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History of Vergennes Township, Kent County, Michigan
Sylvester Hodges is accredited with being the first settler within this town, during the year 1836, although it is reported that he first settled in that year in Lowell township, planting the first apple-trees, and helping build the first house in that village.
James S. Fox, Alex, Rogers, Emery Foster, John Brannagan, Wm. P. Perrin, Thompson I. Daniels and Lucas Robinson settled in the township in the fall of 1836, and the spring of 1837 Franklin Kenney, Micah Mudge, Silas S. Fallass, Newcomb Godfrey, J. Wesley Fallass, Elias Walker, Morgan Lyon, Amos Hodges, Chris. Misner, Alfred Van Deusen and Benj. Fairchild came early in the winter of 1837-38. About February of that year Rodney Robinson, John M. Fox, P.W. Fox, A. D. Smith, O. H. Jones, J. Wells and Geo. Brown came to settle.
The township was detached from Kent, and organized under a separate town government in 1838, when there were only 19 families in the township. For several years the farmers had to carry their grists to Ionia, to Granville or to Kalamazoo to be ground. At this time the township was comparatively an unbroken wilderness. Grand Rapids could boast of but half a score of poorly furnished houses and only two stores, those of Louis Campau and Mr. Watson. The record of this township is similar to that of the others. Its settlers had all the hardships of pioneer life, but in due time these difficulties gave way under the pressing progress of civilization and commerce. The wilderness was soon converted into fine farms, and mills were erected on the several streams; school-houses were erected, villages incorporated and commerce encouraged.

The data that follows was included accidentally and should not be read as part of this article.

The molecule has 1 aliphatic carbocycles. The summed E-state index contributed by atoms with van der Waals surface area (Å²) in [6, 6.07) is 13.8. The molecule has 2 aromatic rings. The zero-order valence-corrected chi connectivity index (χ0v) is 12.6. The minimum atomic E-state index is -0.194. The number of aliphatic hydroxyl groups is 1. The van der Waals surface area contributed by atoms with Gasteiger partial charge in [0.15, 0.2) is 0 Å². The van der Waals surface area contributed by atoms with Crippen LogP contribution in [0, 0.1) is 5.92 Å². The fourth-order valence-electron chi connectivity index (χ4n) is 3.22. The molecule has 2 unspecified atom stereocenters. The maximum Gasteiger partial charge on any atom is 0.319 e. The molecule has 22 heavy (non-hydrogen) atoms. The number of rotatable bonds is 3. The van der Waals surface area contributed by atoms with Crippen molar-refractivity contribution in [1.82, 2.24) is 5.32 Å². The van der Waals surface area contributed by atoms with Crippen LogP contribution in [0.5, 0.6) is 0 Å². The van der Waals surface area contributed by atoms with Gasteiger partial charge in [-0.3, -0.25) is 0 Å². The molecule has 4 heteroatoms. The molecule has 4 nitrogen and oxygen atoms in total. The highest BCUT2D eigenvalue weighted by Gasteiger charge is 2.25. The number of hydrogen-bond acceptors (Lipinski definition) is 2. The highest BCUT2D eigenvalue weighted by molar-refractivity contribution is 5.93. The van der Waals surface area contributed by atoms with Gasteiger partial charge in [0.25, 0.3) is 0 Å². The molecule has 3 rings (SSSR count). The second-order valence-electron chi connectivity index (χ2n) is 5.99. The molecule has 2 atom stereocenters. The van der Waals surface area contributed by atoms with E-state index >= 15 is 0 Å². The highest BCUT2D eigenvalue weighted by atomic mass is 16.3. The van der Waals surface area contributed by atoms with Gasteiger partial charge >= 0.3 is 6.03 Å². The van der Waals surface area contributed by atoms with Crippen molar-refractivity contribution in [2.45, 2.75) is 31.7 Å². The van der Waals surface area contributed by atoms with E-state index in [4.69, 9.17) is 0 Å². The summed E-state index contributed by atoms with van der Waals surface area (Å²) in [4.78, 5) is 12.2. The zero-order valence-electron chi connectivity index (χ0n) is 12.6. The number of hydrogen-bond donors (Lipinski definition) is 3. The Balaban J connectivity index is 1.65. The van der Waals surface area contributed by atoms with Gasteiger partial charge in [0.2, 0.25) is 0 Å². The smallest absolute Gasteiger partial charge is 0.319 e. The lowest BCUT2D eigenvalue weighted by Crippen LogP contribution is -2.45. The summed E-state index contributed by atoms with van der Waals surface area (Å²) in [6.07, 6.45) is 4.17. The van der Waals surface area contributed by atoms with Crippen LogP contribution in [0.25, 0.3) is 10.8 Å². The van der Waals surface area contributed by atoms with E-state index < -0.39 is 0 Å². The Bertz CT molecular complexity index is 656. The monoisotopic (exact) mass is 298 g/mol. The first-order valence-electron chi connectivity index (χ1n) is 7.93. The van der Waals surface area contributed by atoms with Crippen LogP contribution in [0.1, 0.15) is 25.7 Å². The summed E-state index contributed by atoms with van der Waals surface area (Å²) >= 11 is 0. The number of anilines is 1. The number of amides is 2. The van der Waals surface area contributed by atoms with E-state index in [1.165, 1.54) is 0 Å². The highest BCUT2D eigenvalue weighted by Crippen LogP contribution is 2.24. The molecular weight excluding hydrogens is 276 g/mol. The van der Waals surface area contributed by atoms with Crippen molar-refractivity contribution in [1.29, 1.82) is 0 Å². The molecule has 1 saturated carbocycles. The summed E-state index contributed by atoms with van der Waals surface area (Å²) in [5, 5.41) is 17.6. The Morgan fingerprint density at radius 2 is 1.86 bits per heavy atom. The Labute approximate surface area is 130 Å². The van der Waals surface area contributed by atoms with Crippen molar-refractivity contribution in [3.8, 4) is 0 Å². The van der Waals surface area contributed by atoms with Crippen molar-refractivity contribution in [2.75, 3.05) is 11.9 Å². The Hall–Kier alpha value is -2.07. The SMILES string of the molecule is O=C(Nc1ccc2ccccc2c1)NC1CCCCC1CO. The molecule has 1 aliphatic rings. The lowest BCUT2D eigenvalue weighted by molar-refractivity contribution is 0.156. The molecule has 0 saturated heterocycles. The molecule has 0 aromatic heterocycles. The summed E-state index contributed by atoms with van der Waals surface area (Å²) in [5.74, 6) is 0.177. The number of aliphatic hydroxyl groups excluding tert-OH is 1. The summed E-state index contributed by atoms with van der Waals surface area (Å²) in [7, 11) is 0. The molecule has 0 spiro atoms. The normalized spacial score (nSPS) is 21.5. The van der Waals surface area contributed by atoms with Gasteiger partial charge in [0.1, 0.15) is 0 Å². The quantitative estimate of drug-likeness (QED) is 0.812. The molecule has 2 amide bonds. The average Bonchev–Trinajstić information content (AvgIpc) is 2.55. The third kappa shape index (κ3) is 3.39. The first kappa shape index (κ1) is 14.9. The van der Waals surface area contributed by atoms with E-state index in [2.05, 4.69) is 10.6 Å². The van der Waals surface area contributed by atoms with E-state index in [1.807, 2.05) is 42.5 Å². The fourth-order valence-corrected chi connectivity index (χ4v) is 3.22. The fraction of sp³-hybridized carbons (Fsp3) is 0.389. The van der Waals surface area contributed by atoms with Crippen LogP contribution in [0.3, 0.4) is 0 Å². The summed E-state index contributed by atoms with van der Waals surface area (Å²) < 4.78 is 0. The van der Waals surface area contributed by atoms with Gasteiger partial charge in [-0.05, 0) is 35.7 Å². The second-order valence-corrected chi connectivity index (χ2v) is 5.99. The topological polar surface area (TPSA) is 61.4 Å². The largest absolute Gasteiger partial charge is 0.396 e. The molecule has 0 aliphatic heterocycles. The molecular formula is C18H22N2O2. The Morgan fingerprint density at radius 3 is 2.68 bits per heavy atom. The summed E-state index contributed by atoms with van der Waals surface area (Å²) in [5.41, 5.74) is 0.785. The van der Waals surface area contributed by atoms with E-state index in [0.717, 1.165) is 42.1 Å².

Gideon A. Hendricks settled in Vergennes, on section 33, in 1843. He returned to New York State, where he resided until 1860, when he revisited Michigan, and settled on section 2, Vergennes, in 1866. He died in April, 1878.
Among the first purchasers of the township lands, as acquired by the United States in 1836, and placed in the market in 1839, were the following: Eliza Andrews, sec 2, Aug. 19, 1839, John Llooyd, sec 4, Aug. 8, 1839; Newcomb Godfrey, sec. 11, Aug. 8,1839, Amos Wood, sec. 12, Aug. 8, 1839; Silas S. Fallass, sec 13, Aug. 8, 1839; Benjamin W. Towe, sec. 15, Feb. ll, 1840; Ira Bassett, sec. 30, Aug 8, 1839; Caleb D. Page, sec 23, July 17, 1839, John J. Devendorf, sec 26, Aug 8, 1839; Calvin Kelsey, sec 29, aug. 8, 1839; Anthony Yerkes, sec 32, Dec. 9, 1840; George Brown, sec 34, Aug. 3, 1839; James Montague, Ben. Toles, Jared Wayles and a few others made settlements.
In speaking of Vergennes in early times, it must be borne in mind that its center was Lowell; that its settlers were mainly there, or in that part of Vergennes which is contiguous. a few pushed up Flat river. The two towns Vergennes and Lowell lived lovingly together as one for 10 years, not following the example of many sister towns, of setting up independent as soon as they had a dozen voters. There is good reason why the two townships should keep together. They were, in substance, one settlement, which the township line about equally divided. This settlement, near the mouth of the Flat river, was the place; the scattered settlers around seemed to be its dependencies. They lived together as a community; they did not choose to divide; and they did not until both towns were well supplied with inhabitants.
Vergennes was one of the towns earliest organized. By act of the Legislature in 1838, four townships, 5,6,7,8, north, range 9 west, Bowne, Lowell, Vergennes and Grattan, were set off from Kent, and made a town. The first settlement was in what is now Lowell, and the south part of the present town of Vergennes. Its early history is mainly that of Lowell.